“Those sort of men are of no use except to revive vices. They inoculate the people with the licentiousness of the aristocracy. But patience; we will deliver the people from their corrupters, as we have delivered them from their tyrants.” The Duchess sat by the fire in her armchair, surrounded by her books, her work, and her gold snuff-box; the children sat round her, also reading, working, or talking of anything that interested them.
The Duchess threatened a separation, the position was impossible; Mme. de Genlis withdrew, at any rate for a time, intending to go to England. But Mademoiselle d’Orléans, who was then thirteen, and devoted to her governess, when she found she was gone, cried and fretted till she became so ill that every one was alarmed; she was sent for to come back again, and did so on condition that they should go to England together as soon as it could be arranged.
CHAPTER IIThe House of Noailles—The court of Louis XV.—The Dauphin—The Dauphine—An evil omen—The Queen—The Convent of Fontevrault—Death of Mme. Thérèse—The Infanta—Madame Henriette and the Duc d’Orléans—Mesdames Victoire, Sophie, and Louise.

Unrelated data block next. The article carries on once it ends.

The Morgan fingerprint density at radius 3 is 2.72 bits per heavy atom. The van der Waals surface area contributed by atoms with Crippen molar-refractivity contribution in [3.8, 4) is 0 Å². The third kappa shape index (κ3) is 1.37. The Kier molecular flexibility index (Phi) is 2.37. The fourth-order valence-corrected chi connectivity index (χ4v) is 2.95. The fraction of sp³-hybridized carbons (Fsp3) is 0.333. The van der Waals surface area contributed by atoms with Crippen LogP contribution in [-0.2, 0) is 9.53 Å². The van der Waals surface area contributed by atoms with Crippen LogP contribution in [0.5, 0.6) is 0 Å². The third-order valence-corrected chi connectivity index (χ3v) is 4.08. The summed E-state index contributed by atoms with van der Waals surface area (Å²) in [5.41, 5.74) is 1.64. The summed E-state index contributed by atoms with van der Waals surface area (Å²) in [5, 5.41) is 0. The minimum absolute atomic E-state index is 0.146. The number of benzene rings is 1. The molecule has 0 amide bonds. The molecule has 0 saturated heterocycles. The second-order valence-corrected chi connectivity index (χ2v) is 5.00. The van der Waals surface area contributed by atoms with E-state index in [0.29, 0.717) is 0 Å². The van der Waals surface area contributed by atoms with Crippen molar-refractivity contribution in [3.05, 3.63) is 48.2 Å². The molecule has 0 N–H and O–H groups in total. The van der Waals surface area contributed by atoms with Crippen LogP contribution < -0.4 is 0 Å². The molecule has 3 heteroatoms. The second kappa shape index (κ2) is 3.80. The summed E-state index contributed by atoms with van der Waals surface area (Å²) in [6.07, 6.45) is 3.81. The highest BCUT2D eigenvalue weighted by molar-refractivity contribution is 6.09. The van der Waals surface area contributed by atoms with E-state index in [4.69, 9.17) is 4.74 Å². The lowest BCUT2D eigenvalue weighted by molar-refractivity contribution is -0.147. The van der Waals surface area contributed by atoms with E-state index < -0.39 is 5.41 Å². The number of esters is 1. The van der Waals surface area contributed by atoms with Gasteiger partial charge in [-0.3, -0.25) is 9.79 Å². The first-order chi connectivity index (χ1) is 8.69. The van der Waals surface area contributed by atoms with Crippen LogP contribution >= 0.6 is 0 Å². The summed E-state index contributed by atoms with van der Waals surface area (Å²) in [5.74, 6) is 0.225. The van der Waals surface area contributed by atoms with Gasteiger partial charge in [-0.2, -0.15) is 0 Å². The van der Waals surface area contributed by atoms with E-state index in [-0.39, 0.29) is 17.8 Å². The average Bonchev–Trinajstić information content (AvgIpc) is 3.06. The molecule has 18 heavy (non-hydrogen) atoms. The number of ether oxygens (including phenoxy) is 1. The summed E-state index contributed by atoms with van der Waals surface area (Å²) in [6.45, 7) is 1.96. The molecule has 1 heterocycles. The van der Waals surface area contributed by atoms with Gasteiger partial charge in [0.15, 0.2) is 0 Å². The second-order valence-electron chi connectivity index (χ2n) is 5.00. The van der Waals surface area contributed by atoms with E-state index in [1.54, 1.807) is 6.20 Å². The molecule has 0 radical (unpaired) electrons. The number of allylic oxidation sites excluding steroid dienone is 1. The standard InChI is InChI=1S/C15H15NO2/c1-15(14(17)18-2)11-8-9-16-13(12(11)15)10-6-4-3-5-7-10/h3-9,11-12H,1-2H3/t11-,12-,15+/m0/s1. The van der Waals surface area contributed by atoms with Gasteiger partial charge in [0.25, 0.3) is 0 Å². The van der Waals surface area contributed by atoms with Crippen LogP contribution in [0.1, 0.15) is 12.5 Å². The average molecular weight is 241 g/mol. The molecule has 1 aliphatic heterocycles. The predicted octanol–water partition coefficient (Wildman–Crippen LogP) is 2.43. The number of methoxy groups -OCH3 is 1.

“Je n’ai point les chemises
“I know neither the Montagne nor the Gironde. I know the people, and I love and serve them. Give me a serge dress and I will go to the hospitals and nurse the sick patriots.”CHAPTER II
Meanwhile, she and M. de Genlis had fallen in love with each other, and resolved to marry. As he had neither father nor mother, there was nobody whose consent he was absolutely bound to ask; but a powerful relation, M. de Puisieux, who was the head of his family, had already, with his consent, begun to negotiate his marriage with a rich young girl. Instead of telling M. de Puisieux the state of the case while there was still time to retire without difficulty, M. de Genlis said nothing, but proposed that they should at once marry secretly, to which neither Félicité nor her relations seem to have made any objection. She had no money, and had  refused all the marriages proposed to her; here was a man she did like, and who was in all respects unexceptionable, only that he was not well off. But his connections were so brilliant and influential that they could soon put that right, and it was agreed that the marriage should take place from the house of the Marquise de Sercey.
The French army had overrun Belgium, everyone was flying towards Holland; the road was encumbered with vehicles of all kinds. Old post-chaises, great family coaches, open carts, were filled with fugitives; many went down the Rhine in boats.
“Oui, Sire, quand ils sont polis.”
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